10/07/2014 - 13:11

Expect more Navitas fallout

10/07/2014 - 13:11

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Losing one contract is not the biggest problem confronting locally based education provider Navitas, even though Macquarie University’s decision to end a near 18-year relationship wiped $800 million off the value of the stock yesterday.

Expect more Navitas fallout
Navitas chief executive officer Rod Jones.

Losing one contract is not the biggest problem confronting locally based education provider Navitas, even though Macquarie University’s decision to end a near 18-year relationship wiped $800 million off the value of the stock yesterday.

The real problems are the same as those confronting all contractors who offer a service that can be easily replicated, and where customers can see a cheaper way to get a similar result.

In Western Australia, those conditions are seen most acutely in the mine services business, which routinely goes through a period of being in favour, and then out of favour, with mine owners.

What generally happens is that owners, during a boom such as that enjoyed by iron ore miners until last year, are happy to engage contractors because it gets a job done quickly, eases the workload on internal management and shifts the cost of capital to the contractor.

Navitas, unfortunately for its shareholders, has never experienced what happens when the fundamentals of its industry undergo a change in trading conditions – which is what’s happening now.

Macquarie University may, or may not, be the only institution to crunch the numbers and discover it can do the same job as Navitas in providing bridging courses for students wanting to study for a university degree.

The point, from an investment perspective, is that Macquarie University has blown a whistle and said to the rest of the education industry that it would be best to bring the bridging course process in-house.

There are dozens of mine contractors around Perth that have experienced the same process, when big miners such as BHP Billiton or Rio Tinto look at their numbers and decide they can replace an outside contractor and get the same job done with their own staff.

The issue now for Navitas is not so much that it has lost an important contract with a long-term customer; it is that other customers will have immediately started a review process to try and discover why Macquarie University is quitting and whether they too can provide a bridging course cheaper than an outside contractor.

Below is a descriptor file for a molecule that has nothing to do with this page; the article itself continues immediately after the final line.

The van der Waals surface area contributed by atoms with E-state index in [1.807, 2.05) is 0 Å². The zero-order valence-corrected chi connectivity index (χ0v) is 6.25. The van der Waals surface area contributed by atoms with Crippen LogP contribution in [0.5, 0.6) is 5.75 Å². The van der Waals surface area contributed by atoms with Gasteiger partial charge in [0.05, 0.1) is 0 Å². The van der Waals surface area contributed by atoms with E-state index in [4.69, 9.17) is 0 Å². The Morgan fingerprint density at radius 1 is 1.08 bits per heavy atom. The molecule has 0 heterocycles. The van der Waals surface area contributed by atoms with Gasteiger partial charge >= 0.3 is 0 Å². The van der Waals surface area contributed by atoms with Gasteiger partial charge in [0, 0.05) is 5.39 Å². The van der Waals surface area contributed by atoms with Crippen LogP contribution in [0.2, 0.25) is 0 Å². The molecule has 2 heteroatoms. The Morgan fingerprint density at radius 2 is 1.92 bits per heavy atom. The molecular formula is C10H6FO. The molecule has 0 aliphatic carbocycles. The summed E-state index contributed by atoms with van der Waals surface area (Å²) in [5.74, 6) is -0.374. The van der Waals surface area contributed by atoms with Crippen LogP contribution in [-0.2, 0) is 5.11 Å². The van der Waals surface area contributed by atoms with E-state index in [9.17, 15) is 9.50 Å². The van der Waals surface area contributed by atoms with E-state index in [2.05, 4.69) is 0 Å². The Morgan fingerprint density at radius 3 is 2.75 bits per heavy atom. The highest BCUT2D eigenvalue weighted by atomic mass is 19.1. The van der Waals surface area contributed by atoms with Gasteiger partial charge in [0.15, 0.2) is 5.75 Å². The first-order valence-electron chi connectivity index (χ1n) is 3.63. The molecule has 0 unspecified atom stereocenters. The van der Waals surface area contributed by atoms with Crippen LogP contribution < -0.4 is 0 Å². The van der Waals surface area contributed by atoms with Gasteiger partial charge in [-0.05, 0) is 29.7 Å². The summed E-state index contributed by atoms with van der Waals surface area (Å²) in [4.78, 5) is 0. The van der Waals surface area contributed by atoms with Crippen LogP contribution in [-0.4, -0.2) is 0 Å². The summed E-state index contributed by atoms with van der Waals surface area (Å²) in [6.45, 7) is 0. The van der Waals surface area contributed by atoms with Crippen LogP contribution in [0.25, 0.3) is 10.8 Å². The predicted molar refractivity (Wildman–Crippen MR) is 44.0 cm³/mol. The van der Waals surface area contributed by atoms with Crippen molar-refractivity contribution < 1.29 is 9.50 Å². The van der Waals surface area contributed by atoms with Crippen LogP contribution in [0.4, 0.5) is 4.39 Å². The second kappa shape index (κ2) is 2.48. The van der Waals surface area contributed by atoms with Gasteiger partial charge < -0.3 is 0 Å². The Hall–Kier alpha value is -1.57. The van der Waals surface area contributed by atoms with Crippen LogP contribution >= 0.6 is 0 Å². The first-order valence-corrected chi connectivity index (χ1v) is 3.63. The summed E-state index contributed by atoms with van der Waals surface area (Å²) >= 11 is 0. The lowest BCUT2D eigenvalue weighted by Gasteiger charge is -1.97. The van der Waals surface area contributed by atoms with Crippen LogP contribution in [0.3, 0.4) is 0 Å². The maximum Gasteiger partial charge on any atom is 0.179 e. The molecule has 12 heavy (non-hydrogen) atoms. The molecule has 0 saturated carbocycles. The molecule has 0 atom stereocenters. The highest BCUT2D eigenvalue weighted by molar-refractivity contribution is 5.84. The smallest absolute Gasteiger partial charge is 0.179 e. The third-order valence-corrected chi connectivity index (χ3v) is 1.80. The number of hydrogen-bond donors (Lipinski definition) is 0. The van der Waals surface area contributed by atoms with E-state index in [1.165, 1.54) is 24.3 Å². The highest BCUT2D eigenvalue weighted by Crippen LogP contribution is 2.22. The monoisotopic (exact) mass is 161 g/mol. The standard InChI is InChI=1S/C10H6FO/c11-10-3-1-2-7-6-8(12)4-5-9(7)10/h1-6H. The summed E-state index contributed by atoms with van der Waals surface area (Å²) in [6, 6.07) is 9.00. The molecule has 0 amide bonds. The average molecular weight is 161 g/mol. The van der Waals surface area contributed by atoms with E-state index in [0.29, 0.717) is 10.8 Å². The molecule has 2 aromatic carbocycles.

And that means even customers that stick with Navitas will be seeking a cheaper rate on the service provided.

In fact in order to keep the customers happy, Navitas might even be considering offering contract sweeteners, such as a fee discount, to offset the troubling publicity associated with the Macquarie University loss and hopefully prevent a customer from thinking about going in-house, or considering a rival (and cheaper) service provider.

Technically, the problem is called margin compression, or margin squeeze, and from an investor’s perspective that can only mean the potential for reduced future profits.

Being whacked by a customer walkout is a novel experience for Navitas, which has enjoyed a one-way ride on the booming, largely government-funded, education bandwagon.

Tougher times for governments everywhere mean tougher times for most universities because they are, whether they like it or not, government agencies, which is certainly the case in Australia.

Interestingly, the Navitas squeeze is not confined to the company itself, with several stockbrokers wondering how they also got it so wrong and missed the signs of customers seeking a cheaper alternative to the service offered by Navitas.

Two shining examples of that ‘oops’ moment can be found in last month’s advice from two big-name investment banks.

On June 10, Credit Suisse restarted its coverage of Navitas with a glowing report on the stock by a new analyst (who will go unnamed) with a ‘buy’ tip and a 12-month share price target of $8.40 – $1.07 or 14.6 per cent higher than the closing price on the day of $7.33.

No prize for guessing that Credit Suisse is rapidly re-working its numbers, and considering the future of its new analyst, with Navitas opening this morning at $5.07, the best part of 40 per cent below the tipped $8.40.

Deutsche Bank was also guilty of misreading the stock with a June 18 report that had Navitas as a ‘buy’ with a 12-month target price of $7.60, a price that was 43 cents, or 6 per cent, above the closing price on the day of $7.17.

More recent broker reports have been mixed, with an interesting number of ‘buy’ tips now that the damage has been done to the share price and what seems to be a discounted entry is possible.

UBS has upgraded Navitas from ‘sell’ to ‘neutral’. Citi has upgraded the stock from ‘neutral’ to ‘buy’. Macquarie Bank has downgraded the stock from ‘outperform’ to ‘neutral’ and CIMB has hedged its bets with a ‘hold’ tip.

Unfortunately for everyone involved, from the brokers to Navitas management, the outlook is clouded with no-one really sure about the actions of customers who have seen the Macquarie University walkout and will be considering their future requirements.

And that’s the big issue, will those future requirements to be provided by Navitas be at yesterday’s prices, or will they be discounted in some way?

STANDING BY BUSINESS. TRUSTED BY BUSINESS.

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